We will dive deeper into forgiveness this Sunday andI hope you will gather with us.

  • Writer's pictureJason Gaskin

Growing up I loved to take part in electronics and put them back together. There were many times that I took something apart and then I couldn't figure out how to put it back together. My sister's cd player stopped working and I offered my services. I took part in the entirety of the stereo. Only to realize that one I could not fix the broken cd player and now two I couldn't put her cd player back together.

I have found for most of us deconstructing our faith is the easier part of our journey. We name the toxicity of how our faith journey might have harmed and disappointed us. Maybe causing us to rethink our relationships with family and friends. Rethink what it is we read and our spiritual practices. We might even in this process fully abandon anything that looks and smells like the church experiences we have come from. Our deconstruction becomes a bunch of pieces that we are now left to figure out how to put back together.

And this is the challenge on our faith journey is how to discover a faith that enlivens us and grounds us. One in which our wounds can be healed. This is the part that takes work.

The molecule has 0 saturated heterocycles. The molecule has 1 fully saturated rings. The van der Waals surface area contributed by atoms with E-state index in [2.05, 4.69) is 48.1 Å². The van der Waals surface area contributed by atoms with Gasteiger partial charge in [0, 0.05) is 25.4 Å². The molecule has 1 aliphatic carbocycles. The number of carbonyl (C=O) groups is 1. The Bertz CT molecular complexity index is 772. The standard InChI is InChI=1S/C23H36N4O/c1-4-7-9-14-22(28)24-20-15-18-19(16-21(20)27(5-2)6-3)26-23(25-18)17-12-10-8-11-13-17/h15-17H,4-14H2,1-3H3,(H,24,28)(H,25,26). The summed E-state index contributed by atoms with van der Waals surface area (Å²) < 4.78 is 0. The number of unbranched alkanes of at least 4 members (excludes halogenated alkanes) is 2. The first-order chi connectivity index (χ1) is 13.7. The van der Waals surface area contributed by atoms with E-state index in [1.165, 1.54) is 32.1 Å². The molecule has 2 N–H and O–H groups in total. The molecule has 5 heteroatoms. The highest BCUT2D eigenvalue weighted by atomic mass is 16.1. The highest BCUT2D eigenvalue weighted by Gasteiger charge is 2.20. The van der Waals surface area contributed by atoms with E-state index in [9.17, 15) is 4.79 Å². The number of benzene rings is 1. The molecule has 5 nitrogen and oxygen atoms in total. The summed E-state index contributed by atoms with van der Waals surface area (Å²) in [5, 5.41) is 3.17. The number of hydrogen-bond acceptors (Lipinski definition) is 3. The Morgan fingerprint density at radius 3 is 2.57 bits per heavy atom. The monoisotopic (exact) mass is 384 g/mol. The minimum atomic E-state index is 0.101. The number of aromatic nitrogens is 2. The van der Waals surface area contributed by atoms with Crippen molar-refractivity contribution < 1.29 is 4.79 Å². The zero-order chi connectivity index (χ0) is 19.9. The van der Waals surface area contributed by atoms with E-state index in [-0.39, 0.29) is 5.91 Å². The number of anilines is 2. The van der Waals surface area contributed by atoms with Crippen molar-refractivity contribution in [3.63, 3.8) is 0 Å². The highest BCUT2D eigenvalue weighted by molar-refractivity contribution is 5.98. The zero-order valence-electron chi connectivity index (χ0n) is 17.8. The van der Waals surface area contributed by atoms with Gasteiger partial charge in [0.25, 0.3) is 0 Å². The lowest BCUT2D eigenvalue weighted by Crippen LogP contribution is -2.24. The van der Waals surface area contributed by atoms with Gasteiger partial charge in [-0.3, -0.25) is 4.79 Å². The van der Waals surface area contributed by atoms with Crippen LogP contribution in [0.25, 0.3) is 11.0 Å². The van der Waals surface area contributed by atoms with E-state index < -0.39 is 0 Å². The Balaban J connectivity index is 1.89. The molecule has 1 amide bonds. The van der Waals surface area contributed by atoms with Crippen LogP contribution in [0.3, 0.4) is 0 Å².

Someone recently said on an NPR show I was listening to, "Don't aim at what you are trying to avoid... look at where you want to go." I am captured by how simplistic yet how profound these words are.

Are we trying to extrapolate all the fears, triggers, and shame inducers so that we might not feel those feelings? So we surgically carve out a faith, a community that won't ever hurt us or challenge us? Yet so many of us begin our pursuit of deconstructing and reconstructing our faith in this way.

Albeit each of our journeys are different. Some of us have been deeply harmed by the church and that will deeply affect our journey. Some of us were just bored with our faith... and so we started to pursue other ways that might enliven us. Others of us simply want to continue to pursue a more meaningful pursuit of Christ.

My journey is different from yours. Your journey is different from mine. But I do think there is space to learn from one another. Over the last 10 years, I have found deep meaning and vitality in the traditions that have been carried down for generations. One of these traditions is the continued practice of praying the Lord's prayer. And maybe the traditional prayer, "Our Father, who art in heaven..." is limiting and might wreak off the places we are trying to leave... I have found that the church has found life in this prayer in the myriad of translations and languages.

And that this prayer was introduced to a group of disciples eager to "learn" how to pray again. Jesus was introducing the difficult task to his disciples of reconstructing their faith. Jesus gave them a prayer that comes from various Jewish prayers. One that addresses the divine and human relationships.

Our experiences have shaped what we believe about prayer. But I want to ask in a fresh and new way how might we reconstruct this spiritual practice in a new way that might give us life and vitality as we together learn to pray again.